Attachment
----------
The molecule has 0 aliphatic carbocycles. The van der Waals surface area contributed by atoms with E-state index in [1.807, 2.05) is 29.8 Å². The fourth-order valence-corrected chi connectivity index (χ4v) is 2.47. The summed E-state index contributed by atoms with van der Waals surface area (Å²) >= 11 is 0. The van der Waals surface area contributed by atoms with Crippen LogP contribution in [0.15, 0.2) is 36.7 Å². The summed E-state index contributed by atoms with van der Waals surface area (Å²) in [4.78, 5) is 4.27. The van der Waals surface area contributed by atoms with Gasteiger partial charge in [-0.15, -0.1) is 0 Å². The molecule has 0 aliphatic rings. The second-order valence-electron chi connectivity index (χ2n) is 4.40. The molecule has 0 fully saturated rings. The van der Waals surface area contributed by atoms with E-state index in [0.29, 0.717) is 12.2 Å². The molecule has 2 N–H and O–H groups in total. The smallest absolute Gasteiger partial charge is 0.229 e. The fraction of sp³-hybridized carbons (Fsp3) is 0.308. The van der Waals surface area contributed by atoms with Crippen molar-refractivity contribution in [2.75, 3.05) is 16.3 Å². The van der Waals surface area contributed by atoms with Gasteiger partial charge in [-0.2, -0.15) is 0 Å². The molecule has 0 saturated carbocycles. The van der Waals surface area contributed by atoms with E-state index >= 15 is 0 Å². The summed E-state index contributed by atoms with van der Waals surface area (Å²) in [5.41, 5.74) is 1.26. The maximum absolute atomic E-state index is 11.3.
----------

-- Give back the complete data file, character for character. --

The molecule has 0 aliphatic carbocycles. The van der Waals surface area contributed by atoms with E-state index in [1.807, 2.05) is 29.8 Å². The fourth-order valence-corrected chi connectivity index (χ4v) is 2.47. The summed E-state index contributed by atoms with van der Waals surface area (Å²) >= 11 is 0. The van der Waals surface area contributed by atoms with Crippen LogP contribution in [0.15, 0.2) is 36.7 Å². The summed E-state index contributed by atoms with van der Waals surface area (Å²) in [4.78, 5) is 4.27. The van der Waals surface area contributed by atoms with Gasteiger partial charge in [-0.15, -0.1) is 0 Å². The molecule has 0 aliphatic rings. The second-order valence-electron chi connectivity index (χ2n) is 4.40. The molecule has 0 fully saturated rings. The van der Waals surface area contributed by atoms with E-state index in [0.29, 0.717) is 12.2 Å². The molecule has 2 N–H and O–H groups in total. The smallest absolute Gasteiger partial charge is 0.229 e. The fraction of sp³-hybridized carbons (Fsp3) is 0.308. The van der Waals surface area contributed by atoms with Crippen molar-refractivity contribution in [2.75, 3.05) is 16.3 Å². The van der Waals surface area contributed by atoms with Gasteiger partial charge in [-0.2, -0.15) is 0 Å². The molecule has 0 saturated carbocycles. The van der Waals surface area contributed by atoms with E-state index >= 15 is 0 Å². The summed E-state index contributed by atoms with van der Waals surface area (Å²) in [5.41, 5.74) is 1.26. The maximum absolute atomic E-state index is 11.3.